I’m late in posting on Infinite Jest, and it looks like some people might have actually checked on this site since I mentioned that I’d be turning into a journal on IJ starting June 21. Well, I’ve been reading and writing a lot elsewhere so this has taken a back seat. This will be brief, but I’m not going to neglect the summer journal completely.

When I first started reading Infinite Jest, I was really reading into it and trying to interpret or guess the meaning of certain events. For example, when Hal goes on and on about what a voracious reader he is and that he doesn’t just read, but he also thinks and feels, and it appears as though he’s having a seizure… Well, I immediately started wondering whether he was physically incapable of articulating all these thoughts. Instead, it seemed like his attempt to get this all out came out as a seizure. Hal then says he can’t make himself clear and says, “Call it something I ate.” We’re then told about an incident in which Hal was a child and unable to articulate his thoughts after eating a chunk of mold. I can see the symbolism, but I also wondered whether the eating of the mold caused some sort of lasting effect on Hal and ultimately caused his seizures. That’s when I started thinking, “Okay, I’m reading way too much into this. Why don’t I just wait and see what’s actually happening? Why don’t I trust the author like everyone has been saying?”

I stopped analyzing every little thing and went on with it, paying close attention but not looking for some deeper meaning to it all. Not just yet, anyway. More on the other characters tomorrow.

Go away.

And in other news:

Hipsters are considered apathetic, pretentious, and self-entitled by other, often marginalized sectors of society they live amongst, including previous generations of bohemian and/or “counter-culture” artists and thinkers as well as poor neighborhoods of color.

From Wikipedia’s entry on hipsters. Self-righteous bastards.

“If a man has a stubborn and rebellious son who does not obey his father and mother and will not listen to them when they discipline him, his father and mother shall take hold of him and bring him to the elders at the gate of the town. They shall say to the elders, ‘This son of ours is stubborn and rebellious. He will not obey us. He is a profligate and a drunkard.’ Then all the men of his town shall stone him to death…” (Deuteronomy 21:18-21)

It’s 3:17 a.m. as I write this and I’m guessing it will be about 3:40 a.m. when I’m done. We’ll see. I can’t sleep, which is unusual, and I’m hungry but too tired to eat. I’m also thinking that what I’m about to write won’t make any sense at all, but I’ll take a stab at it.

I’ve been reading a few things online and thinking a lot. Mostly, it’s about attention spans and intelligence or what is perceived as intelligent these days. It seems like the Internet might be hurting intelligence or maybe a very specific kind of intelligence.

I like to read a lot. I’m going from one book to the next and I feel like I can’t have enough material around, so I surround myself with books and magazines. You know, to feel safe. I’ve been this way for the last seven or eight years – before that, I mostly read magazines and books required for school. Now, I like non-fiction. Some of my favorite authors are Steven Pinker, Christopher Hitchens, Carl Sagan and Richard Dawkins. I am not a big fan of fiction, but I’m trying to get into it. Oh, and I absolutely do not like Malcolm Gladwell. I think he’s a fraud and anyone who thinks he’s clever is intellectually bankrupt. I read his two books and I can see exactly why they wowed the double-digit IQs of America.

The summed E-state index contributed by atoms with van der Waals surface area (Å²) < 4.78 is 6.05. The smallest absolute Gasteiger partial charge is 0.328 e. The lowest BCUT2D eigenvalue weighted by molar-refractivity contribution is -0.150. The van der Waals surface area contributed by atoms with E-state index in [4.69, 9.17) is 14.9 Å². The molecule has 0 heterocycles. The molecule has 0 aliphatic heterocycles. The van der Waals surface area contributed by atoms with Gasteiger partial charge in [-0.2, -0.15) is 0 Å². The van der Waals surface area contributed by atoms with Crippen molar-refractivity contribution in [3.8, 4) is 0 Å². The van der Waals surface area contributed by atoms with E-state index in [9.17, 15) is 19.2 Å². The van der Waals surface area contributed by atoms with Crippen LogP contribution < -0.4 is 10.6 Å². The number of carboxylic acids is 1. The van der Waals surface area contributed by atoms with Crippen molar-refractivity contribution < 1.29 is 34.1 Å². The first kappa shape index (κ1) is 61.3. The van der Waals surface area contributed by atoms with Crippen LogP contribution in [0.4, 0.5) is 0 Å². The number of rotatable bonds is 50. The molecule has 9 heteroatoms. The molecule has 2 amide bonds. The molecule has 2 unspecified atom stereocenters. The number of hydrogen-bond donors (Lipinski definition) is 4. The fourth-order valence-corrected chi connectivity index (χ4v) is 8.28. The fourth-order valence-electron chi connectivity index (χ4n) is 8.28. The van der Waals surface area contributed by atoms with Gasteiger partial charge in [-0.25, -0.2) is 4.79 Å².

Every so often, I don’t mind the 300-words-or-less articles or blogs. Brevity is so championed these days, but I think it’s because of the Internet and how it’s ruining everyone’s attention span and intelligence. It’s affecting me, too. I find it increasingly difficult to get through a few chapters in a book in one sitting or to read a feature (which could be several pages long) from a magazine like The New Yorker. Even in my writing, I’ve found that blogging, something I do for a few sites, has hurt my ability to read and write pieces that do more than summarize an issue.

Short articles, brief videos, and snippets of information overload the Internet and our minds. It seems anything that requires mental effort is a major deterrent for most people. Maybe I should make this blog entry really long so that most of you readers will go away.

Speaking of informational snippets, I find it hilarious when people try to make themselves sound intelligent or enlightened because they have an RSS feed. Good for fucking you! Yes, let’s talk politics or technology and enlighten or humiliate each other based on who’s read the most blogs. Please, impress me with your knowledge acquired from skimming through your Google Reader and the hundred word blogs you’ve written yourself based on scant info. Better yet, let everyone know how pretentious you are by writing about it on Twitter and linking to it.

What I love to do is sit and watch sometimes. Blog worlds are set on fire when tantalizing news hits the wire and everyone goes crazy talking about whatever is currently hot. Whether it’s true or not, it doesn’t matter; the hive mind is already at work into setting the “facts” into stone. Real smart. But what I love most are the people who decided to take two minutes to think about the news and decide its wrong and then tell everyone why.

Wow, because you did some fact checking or some critical thinking, you’re a genius! (And I love how casually some of these folks bring up the news, too.)